From that moment on, Wallingford pursues Mrs. Clausen and grows increasingly discontented with his career as a television journalist. In the book and in conversation, Irving is sharply critical of television news. "How many times do we have to see Princess Di leaving the Ritz!" Irving exclaims at one point in our discussion. "It's not even a good shot; it's just the last one."
Wallingford's rude awakening arrives when he chooses to hide out and not cover the biggest story of the moment -- the John F. Kennedy Jr. plane crash. "I chose the Kennedy episode because there was nothing about him or his wife that bespoke a sought-after celebrity," Irving says. "He had it, but he never looked like he wanted it, so I felt that even in his death he was being violated. We all were. You walk away from the television set feeling disgusted with yourself that you have watched it again. Even at the end of four or five days, you've seen nothing new. You've heard nothing but vapid repetitions of homilies. It's all repetitious stuff. It's empty."
Contrast that with how Irving feels about reading. "I know a lot more about adultery from reading Madame Bovary than from hearing about all the myriad divorces of my friends, which is to say the details are just a little better. I've learned a lot from reading novels, not only about how I want to write or to tell stories, but most of what I know about so-called experience. Maybe books don't get enough acknowledgement for their substitution in many people's lives for personal experience. The fact that something happened to me is of less interest to me than how well the tale is told. Personal experience is not all it's chalked up to be."
Little wonder then that books are part of the emotional currency of the characters in this and other Irving novels. Wallingford discovers, to his surprise, that Mrs. Clausen, who works in ticket sales for the Green Bay Packers, is reading The English Patient. He pursues her, ineptly, by trying to discuss the book with her.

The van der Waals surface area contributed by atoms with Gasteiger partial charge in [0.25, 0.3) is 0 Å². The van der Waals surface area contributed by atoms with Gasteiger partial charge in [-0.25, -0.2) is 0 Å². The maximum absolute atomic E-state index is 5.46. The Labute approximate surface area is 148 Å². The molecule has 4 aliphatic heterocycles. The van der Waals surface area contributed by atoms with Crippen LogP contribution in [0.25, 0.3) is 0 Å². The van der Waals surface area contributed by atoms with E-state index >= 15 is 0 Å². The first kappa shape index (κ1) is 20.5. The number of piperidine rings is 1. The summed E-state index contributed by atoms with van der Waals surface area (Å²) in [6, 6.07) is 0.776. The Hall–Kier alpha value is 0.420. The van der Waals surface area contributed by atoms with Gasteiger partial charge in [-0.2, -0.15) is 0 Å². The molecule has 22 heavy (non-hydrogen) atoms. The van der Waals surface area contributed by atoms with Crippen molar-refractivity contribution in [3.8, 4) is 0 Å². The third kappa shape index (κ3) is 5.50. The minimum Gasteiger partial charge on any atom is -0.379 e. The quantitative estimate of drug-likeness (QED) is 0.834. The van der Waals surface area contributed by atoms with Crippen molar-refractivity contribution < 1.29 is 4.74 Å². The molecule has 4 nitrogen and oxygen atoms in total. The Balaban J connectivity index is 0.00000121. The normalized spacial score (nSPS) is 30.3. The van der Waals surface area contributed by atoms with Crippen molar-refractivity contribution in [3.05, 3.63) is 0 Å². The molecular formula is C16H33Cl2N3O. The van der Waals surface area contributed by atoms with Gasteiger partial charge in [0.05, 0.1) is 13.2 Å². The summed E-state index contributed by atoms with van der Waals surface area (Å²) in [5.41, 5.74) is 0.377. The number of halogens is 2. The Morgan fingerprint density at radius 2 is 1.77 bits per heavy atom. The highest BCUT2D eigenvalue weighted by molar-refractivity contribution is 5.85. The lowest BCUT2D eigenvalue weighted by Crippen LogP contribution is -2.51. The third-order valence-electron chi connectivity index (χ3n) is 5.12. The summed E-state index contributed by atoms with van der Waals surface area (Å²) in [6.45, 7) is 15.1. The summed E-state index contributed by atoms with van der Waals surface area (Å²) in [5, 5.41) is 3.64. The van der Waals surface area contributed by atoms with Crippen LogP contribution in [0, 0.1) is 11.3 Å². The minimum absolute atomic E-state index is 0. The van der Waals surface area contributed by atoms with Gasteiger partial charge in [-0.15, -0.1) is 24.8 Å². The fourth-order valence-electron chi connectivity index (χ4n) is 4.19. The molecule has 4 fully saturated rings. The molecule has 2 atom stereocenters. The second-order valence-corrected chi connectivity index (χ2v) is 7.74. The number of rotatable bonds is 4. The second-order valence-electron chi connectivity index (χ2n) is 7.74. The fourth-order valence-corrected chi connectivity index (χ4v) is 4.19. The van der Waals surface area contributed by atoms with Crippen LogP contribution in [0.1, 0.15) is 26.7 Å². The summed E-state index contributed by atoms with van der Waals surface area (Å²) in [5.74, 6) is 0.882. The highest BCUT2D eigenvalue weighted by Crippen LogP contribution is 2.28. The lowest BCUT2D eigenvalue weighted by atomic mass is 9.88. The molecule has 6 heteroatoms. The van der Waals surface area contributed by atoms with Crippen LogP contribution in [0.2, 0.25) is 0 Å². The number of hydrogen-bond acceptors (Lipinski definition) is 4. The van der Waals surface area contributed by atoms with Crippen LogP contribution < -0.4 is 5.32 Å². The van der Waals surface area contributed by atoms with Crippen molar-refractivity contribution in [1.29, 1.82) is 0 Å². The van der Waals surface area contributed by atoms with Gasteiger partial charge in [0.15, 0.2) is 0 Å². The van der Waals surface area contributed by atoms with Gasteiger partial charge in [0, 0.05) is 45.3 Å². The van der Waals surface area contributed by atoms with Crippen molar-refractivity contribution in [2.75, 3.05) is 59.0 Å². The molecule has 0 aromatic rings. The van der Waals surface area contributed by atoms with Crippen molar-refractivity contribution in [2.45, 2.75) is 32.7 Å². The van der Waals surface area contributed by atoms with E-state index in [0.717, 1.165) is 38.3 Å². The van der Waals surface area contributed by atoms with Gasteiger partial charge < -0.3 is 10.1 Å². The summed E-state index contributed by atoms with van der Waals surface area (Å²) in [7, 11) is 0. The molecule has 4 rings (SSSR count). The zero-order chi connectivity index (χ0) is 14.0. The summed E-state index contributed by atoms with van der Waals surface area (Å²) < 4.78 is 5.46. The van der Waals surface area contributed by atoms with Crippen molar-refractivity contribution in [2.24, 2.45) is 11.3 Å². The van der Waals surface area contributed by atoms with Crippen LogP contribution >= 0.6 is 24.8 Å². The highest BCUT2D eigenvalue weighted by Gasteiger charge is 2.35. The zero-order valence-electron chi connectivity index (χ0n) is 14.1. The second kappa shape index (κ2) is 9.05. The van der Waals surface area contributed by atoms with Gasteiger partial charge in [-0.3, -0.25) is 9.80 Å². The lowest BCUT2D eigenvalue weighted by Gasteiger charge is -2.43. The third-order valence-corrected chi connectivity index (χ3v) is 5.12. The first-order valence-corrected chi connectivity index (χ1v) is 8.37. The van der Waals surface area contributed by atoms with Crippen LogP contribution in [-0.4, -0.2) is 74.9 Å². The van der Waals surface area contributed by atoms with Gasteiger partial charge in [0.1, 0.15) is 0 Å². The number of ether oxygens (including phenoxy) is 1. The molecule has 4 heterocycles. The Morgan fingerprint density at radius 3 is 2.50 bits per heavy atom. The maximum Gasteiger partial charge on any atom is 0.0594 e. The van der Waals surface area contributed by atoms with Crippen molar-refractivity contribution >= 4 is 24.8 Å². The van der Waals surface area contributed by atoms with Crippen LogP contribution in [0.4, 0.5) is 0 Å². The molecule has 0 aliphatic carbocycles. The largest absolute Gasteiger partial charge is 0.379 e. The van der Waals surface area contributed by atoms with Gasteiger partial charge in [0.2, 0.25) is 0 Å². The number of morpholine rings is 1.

In such well-observed details, The Fourth Hand finds its emotional force. In fact, The Fourth Hand demonstrates again just how good John Irving is at dramatizing the positive and negative charges of familial love, especially the love of a father for a child. "I can't really separate being a writer from having children," Irving says. "I was an undergraduate when my eldest son was born. I was already a father with a young child when I was writing my first novel. When you're writing a novel you must impose a kind of solitariness. But you can't be alone with your thoughts without having your most pressing anxieties and concerns foremost in mind. If you have children, they are your most pressing anxiety and concern."
Irving says that he has begun working on a new novel, a longer novel, a narrative that begins from the point of view of a four-year-old. But he is not yet completely done with The Fourth Hand. Working with Lasse Hallstrom and Richard Gladstein (the same team that made the movie of The Cider House Rules, for which Irving won an Academy Award), Irving will write the screenplay adaptation of the book. "I'm excited at the possibility," Irving says at the end of our conversation. "The story has two elements that I think will make it a good movie -- an immediate beginning and a good ending. If you've got that, you can't go too far wrong."
Alden Mudge writes from Oakland, California.